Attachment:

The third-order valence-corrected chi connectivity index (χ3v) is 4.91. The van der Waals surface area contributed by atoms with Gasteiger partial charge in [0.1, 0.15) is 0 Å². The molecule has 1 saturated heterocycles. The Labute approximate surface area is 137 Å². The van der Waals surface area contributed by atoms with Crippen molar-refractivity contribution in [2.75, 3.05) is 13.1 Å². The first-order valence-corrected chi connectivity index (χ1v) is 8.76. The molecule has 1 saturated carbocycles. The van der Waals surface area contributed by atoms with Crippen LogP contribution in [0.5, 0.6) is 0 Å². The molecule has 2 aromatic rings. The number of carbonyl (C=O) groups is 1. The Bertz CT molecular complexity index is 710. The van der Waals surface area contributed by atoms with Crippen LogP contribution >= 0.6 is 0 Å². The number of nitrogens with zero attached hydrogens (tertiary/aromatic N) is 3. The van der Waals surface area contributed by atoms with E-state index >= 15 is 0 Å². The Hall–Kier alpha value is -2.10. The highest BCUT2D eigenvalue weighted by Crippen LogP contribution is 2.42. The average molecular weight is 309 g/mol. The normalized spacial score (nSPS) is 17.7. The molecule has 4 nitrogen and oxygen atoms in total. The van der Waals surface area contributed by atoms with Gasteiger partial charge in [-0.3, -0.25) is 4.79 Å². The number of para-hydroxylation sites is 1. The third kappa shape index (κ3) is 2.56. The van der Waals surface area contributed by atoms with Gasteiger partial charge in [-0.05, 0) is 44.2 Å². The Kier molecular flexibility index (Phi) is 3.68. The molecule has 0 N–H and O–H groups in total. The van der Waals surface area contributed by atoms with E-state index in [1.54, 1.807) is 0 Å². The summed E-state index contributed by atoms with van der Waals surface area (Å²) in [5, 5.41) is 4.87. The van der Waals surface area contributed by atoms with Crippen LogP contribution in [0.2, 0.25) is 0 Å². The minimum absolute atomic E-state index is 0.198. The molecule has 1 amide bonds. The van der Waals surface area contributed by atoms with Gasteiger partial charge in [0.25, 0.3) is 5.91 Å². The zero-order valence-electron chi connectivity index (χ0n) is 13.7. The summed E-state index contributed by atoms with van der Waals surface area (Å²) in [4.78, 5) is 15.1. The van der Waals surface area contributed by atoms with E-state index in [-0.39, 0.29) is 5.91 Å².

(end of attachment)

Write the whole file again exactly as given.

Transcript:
The third-order valence-corrected chi connectivity index (χ3v) is 4.91. The van der Waals surface area contributed by atoms with Gasteiger partial charge in [0.1, 0.15) is 0 Å². The molecule has 1 saturated heterocycles. The Labute approximate surface area is 137 Å². The van der Waals surface area contributed by atoms with Crippen molar-refractivity contribution in [2.75, 3.05) is 13.1 Å². The first-order valence-corrected chi connectivity index (χ1v) is 8.76. The molecule has 1 saturated carbocycles. The van der Waals surface area contributed by atoms with Crippen LogP contribution in [0.5, 0.6) is 0 Å². The molecule has 2 aromatic rings. The number of carbonyl (C=O) groups is 1. The Bertz CT molecular complexity index is 710. The van der Waals surface area contributed by atoms with Crippen LogP contribution >= 0.6 is 0 Å². The number of nitrogens with zero attached hydrogens (tertiary/aromatic N) is 3. The van der Waals surface area contributed by atoms with E-state index >= 15 is 0 Å². The Hall–Kier alpha value is -2.10. The highest BCUT2D eigenvalue weighted by Crippen LogP contribution is 2.42. The average molecular weight is 309 g/mol. The normalized spacial score (nSPS) is 17.7. The molecule has 4 nitrogen and oxygen atoms in total. The van der Waals surface area contributed by atoms with Gasteiger partial charge in [-0.3, -0.25) is 4.79 Å². The number of para-hydroxylation sites is 1. The third kappa shape index (κ3) is 2.56. The van der Waals surface area contributed by atoms with Gasteiger partial charge in [-0.05, 0) is 44.2 Å². The Kier molecular flexibility index (Phi) is 3.68. The molecule has 0 N–H and O–H groups in total. The van der Waals surface area contributed by atoms with E-state index in [1.54, 1.807) is 0 Å². The summed E-state index contributed by atoms with van der Waals surface area (Å²) in [5, 5.41) is 4.87. The van der Waals surface area contributed by atoms with Crippen LogP contribution in [0.2, 0.25) is 0 Å². The minimum absolute atomic E-state index is 0.198. The molecule has 1 amide bonds. The van der Waals surface area contributed by atoms with Gasteiger partial charge in [0.25, 0.3) is 5.91 Å². The zero-order valence-electron chi connectivity index (χ0n) is 13.7. The summed E-state index contributed by atoms with van der Waals surface area (Å²) in [4.78, 5) is 15.1. The van der Waals surface area contributed by atoms with E-state index in [-0.39, 0.29) is 5.91 Å².